Joe Arpaio’s infamous Arizona Tent City closing
Inmates watch as Joe Arpaio gives church leaders a tour through Tent City in 2012. | Matt York/AP

By the time former Maricopa County, Arizona, Sheriff Joe Arpaio lost his re-election bid in 2016, he was widely thought of as one of the worst sheriffs in the country, if not the worst. He was known for harsh anti-immigrant policies, accusations of racial profiling, misuse of funds and any number of other complaints—and the perfect symbol of everything wrong with his way of approaching law enforcement was Tent City.

Bearing signs with the horrible pun “In-Tents unit” (“intense,” get it?), Tent City was Arpaio’s silly “get tough on crime” idea. And it quickly gave Maricopa County, and Arizona, a reputation as a place where revenge and hate were the driving principles behind law enforcement, an approach as inefficient and ineffective as it is immoral.

Since 1993, as many as 1,700 inmates at a time were housed in a seven-acre plot of tents. Inmates were forced to wear stereotypical black-and-white striped prison uniforms and, seriously, pink underwear. This is the type of man Arpaio is. He wants prisoners not only to pay their debt to society but to be humiliated—and he thinks making men wear pink underwear is the way to do it.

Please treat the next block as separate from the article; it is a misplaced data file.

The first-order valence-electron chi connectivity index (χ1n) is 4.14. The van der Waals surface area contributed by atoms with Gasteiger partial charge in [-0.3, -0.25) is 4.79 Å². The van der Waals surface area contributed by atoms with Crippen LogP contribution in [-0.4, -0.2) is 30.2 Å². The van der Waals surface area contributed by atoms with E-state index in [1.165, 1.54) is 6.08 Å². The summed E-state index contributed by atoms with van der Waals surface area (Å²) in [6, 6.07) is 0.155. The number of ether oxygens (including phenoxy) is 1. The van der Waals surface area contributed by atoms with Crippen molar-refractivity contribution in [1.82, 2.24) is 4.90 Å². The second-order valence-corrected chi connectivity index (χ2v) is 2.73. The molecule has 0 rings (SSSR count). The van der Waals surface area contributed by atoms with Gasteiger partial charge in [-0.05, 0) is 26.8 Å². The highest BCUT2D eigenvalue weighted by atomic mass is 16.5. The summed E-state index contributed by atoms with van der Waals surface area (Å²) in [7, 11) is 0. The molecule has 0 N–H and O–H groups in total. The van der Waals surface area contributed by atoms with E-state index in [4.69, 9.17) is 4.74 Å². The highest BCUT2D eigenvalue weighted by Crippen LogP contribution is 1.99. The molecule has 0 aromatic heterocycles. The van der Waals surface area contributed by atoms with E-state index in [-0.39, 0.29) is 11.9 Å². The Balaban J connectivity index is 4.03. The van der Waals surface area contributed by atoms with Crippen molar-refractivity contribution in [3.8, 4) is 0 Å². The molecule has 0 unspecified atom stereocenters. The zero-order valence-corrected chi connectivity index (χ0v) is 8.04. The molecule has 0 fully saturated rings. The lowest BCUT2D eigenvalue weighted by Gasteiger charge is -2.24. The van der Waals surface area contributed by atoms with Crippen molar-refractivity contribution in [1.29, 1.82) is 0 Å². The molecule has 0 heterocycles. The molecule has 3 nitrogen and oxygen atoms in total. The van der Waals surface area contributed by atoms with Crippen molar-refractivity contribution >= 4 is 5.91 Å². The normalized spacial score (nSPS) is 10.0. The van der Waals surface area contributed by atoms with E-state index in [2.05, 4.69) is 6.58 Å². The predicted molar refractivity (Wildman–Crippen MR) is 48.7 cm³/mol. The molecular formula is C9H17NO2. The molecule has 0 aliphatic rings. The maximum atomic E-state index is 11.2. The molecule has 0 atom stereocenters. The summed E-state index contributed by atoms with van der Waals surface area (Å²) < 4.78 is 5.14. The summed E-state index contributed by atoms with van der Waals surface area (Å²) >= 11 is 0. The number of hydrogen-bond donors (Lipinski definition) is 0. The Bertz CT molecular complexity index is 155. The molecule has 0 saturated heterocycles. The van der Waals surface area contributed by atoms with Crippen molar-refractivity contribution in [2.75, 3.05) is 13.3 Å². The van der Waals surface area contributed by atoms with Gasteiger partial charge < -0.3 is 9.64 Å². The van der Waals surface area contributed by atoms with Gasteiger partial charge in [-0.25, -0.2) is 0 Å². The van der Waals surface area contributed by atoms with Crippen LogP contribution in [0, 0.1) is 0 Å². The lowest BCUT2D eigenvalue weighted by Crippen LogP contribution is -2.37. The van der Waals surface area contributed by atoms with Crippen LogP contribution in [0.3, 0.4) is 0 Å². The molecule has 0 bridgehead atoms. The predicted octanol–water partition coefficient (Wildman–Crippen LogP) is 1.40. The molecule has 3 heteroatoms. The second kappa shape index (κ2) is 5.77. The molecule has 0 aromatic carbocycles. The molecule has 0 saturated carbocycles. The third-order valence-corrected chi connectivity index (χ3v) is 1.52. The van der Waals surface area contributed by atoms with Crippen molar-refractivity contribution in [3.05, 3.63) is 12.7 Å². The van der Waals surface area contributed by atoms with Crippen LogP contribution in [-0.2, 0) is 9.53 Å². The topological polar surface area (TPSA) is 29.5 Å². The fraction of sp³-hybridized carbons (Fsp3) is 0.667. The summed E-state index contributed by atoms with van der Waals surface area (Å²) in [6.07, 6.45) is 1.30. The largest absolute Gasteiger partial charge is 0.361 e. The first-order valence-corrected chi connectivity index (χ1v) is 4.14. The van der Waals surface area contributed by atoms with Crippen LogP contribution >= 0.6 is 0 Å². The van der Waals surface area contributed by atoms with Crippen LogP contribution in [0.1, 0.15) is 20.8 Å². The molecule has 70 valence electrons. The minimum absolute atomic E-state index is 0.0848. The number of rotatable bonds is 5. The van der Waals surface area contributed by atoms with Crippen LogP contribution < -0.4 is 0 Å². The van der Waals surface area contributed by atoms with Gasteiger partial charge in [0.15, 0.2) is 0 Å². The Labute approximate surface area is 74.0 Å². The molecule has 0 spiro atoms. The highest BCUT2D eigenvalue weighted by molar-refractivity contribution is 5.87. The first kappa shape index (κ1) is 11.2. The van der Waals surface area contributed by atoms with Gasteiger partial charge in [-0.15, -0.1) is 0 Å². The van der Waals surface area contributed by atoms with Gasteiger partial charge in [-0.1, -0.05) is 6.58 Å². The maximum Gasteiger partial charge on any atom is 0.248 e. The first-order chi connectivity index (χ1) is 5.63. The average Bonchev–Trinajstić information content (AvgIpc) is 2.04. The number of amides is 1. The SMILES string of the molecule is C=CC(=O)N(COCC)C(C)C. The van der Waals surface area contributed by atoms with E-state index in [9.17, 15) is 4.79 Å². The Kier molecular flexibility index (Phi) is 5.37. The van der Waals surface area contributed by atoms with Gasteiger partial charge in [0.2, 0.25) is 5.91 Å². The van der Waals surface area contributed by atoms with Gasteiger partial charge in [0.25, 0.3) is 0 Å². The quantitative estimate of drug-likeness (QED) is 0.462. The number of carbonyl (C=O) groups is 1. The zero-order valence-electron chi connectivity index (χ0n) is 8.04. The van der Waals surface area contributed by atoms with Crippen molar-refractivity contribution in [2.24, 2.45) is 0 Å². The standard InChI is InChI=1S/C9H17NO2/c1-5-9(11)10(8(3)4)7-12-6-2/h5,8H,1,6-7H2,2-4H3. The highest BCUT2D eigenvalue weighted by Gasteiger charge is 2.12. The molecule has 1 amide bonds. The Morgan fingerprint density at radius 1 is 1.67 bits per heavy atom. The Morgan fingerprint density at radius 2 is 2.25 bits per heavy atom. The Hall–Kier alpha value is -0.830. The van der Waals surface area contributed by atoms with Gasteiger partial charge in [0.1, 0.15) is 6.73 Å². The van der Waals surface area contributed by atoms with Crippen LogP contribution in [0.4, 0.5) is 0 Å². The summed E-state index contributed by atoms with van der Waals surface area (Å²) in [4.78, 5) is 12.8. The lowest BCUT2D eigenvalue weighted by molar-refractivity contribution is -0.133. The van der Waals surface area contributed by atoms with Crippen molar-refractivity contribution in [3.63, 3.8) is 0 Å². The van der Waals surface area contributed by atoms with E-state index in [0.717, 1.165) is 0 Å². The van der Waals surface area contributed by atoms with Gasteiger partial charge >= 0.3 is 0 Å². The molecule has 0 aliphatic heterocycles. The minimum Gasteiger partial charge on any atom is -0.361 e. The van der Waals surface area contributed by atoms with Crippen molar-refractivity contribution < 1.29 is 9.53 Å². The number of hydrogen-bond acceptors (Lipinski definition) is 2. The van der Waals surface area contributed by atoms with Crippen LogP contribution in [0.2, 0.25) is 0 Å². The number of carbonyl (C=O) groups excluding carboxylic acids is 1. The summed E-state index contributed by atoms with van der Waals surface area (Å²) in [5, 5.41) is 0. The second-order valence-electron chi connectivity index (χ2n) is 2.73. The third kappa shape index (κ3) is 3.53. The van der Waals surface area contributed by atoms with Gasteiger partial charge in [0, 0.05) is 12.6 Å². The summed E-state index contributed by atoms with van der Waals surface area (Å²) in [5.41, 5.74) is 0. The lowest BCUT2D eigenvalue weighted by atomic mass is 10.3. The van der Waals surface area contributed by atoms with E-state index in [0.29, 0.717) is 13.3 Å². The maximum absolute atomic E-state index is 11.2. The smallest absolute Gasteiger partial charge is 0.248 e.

More serious were accusations of inhumane conditions at the facility, where the Arizona heat could reach 110 degrees during the hottest parts of the year. Prisoners complained of expired food and undrinkable water.

Contrary to Arpaio’s claims, evidence shows that Tent City was not only an ineffective crime deterrent, but expensive as well. Newly elected sheriff Paul Penzone said closing it will save millions of dollars, making the prison more efficient, more effective, and safer for both inmates and prison employees.

“The image of the tents as a deterrent to recidivism, and as a symbol of being tough on crime may have been true in the past. Today it is only a myth. Tent City is no longer an effective, efficient facility. It has been effective only as a distraction,” said Penzone. “The circus is over; the tents are coming down.”

It’s good to see that this shameful part of Arizona, and American, history is finally ending.

The above article by Kenneth Quinell appeared April 13 on the AFL-CIO Now Blog.


CONTRIBUTOR

Kenneth Quinnell
Kenneth Quinnell

Kenneth Quinnell is Senior Writer at AFL-CIO

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